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The Impact of Childhood Trauma on Adult Functioning

Increased risks for comorbid psychiatric diagnosis, fibromyalgia, and more.

Key points

  • Adult survivors of complex childhood trauma can struggle with processing what they survived which can lead to emotional and physical symptoms.
  • One of the largest impacts on adult functioning after surviving chronic childhood trauma includes feelings of anxiety and depression.
  • Existing research finds that adults with histories of childhood trauma are at an increased risk of developing fibromyalgia.
  • When a person’s basic needs are not met in childhood, these can create maladaptive patterns that are acted out in adult romantic relationships.

The effects of childhood trauma are often longstanding and chronic. Adult survivors of complex childhood trauma can struggle with processing what they survived in childhood, which can lead to a host of emotional, psychological, and physical symptoms. Equally common are histories of toxic romantic relationships, poor choices in friends, and patterns of self-sabotage based on shame and guilt for what they survived.

Four common patterns seen in adults with histories of childhood trauma include:

Misdiagnosis and Comorbidity

One of the largest impacts on adult functioning after surviving chronic childhood trauma includes feelings of anxiety and depression. Many with histories of significant attachment and developmental traumas struggle with symptoms associated with dysregulated affect (mood disorders, including bipolar disorder or major depression), generalized anxiety, social anxiety, post-traumatic symptoms, or obsessions and compulsive behaviors. Some may receive an incorrect diagnosis, while others may receive comorbid diagnoses.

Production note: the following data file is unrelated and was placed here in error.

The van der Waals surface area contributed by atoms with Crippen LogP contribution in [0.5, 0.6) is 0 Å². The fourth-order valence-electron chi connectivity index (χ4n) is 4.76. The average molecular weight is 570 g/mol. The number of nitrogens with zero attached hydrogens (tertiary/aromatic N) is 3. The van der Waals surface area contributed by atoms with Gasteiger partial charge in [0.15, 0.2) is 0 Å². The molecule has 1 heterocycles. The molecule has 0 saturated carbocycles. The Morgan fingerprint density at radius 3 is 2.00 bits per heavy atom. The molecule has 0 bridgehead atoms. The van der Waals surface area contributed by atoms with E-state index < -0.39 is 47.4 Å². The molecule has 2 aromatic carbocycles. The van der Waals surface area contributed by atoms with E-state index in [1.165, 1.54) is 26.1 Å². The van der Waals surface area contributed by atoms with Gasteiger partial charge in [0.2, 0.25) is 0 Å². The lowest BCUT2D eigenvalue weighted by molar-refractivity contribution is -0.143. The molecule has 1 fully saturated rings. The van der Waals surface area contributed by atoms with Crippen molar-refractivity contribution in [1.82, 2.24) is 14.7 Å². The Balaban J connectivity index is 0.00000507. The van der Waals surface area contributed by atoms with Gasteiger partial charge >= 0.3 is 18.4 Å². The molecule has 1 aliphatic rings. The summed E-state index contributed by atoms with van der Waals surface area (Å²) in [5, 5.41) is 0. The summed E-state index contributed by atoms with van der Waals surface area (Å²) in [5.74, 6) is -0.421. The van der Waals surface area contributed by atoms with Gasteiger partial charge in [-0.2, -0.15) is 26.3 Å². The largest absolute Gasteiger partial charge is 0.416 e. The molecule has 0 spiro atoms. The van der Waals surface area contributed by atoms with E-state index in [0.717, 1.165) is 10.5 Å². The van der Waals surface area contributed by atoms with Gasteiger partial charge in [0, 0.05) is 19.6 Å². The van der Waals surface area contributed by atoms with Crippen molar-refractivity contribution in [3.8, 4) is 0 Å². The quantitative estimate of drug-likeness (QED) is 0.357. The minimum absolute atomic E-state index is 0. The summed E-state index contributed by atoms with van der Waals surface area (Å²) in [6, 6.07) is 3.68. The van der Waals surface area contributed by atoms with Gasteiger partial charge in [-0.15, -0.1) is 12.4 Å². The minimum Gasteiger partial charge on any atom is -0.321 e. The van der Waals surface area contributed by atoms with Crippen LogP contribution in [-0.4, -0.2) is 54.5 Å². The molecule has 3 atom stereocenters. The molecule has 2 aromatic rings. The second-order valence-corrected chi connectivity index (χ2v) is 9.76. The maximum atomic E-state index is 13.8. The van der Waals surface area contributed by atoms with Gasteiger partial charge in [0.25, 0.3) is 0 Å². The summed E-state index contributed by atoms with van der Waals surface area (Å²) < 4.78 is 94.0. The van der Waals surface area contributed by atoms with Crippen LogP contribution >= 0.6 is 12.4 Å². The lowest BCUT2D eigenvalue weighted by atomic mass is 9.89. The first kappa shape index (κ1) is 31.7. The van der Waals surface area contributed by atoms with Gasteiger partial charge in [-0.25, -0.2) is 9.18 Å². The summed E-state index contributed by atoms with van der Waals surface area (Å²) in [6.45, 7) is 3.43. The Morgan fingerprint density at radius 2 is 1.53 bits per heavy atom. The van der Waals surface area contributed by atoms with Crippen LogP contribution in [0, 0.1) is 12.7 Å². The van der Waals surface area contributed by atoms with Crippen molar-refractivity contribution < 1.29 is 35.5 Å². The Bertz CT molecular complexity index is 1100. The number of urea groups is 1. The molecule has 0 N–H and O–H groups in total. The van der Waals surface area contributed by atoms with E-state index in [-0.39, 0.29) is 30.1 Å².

Yet, symptoms of depression and anxiety also mirror core symptoms found in Borderline Personality Disorder (BPD), in which existing research supports as caused by a combination of biology and environment, including severe and chronic childhood neglect and abuse (Erkoreka, et al., 2021; Harned, et al., 2013; and. Scott, 2017). However, because of social stigma that often surrounds BPD, many with histories of complex childhood trauma may go without a proper diagnosis or intervention required for healing. Others may receive a prescription for an antidepressant or an antianxiety medication which may numb troublesome symptoms, but cannot provide full support or treatment.

Chronic Pain

Existing research has found that adults with histories of childhood trauma, specifically physical abuse, are at an increased risk for developing chronic pain, including back and neck pain, headaches and migraines, gastrointestinal and pelvic issues, rheumatoid arthritis, and fibromyalgia. Trauma, especially chronic trauma early in life may lead to permanent changes in the Central Nervous System (CNS), which may make a person more vulnerable to developing depression, anxiety, chronic pain, and autoimmune diseases.

Similarly, existing research suggests higher correlations between attachment style and development of chronic pain, specifically those with an anxious attachment style as having an increased risk for allostatic load. According to Widom, et al (2019) anxious attachment style in adults predicted higher levels of allostatic load, which may be a predictor of later development of chronic pain.

Pathological “Love Addicted” Behavior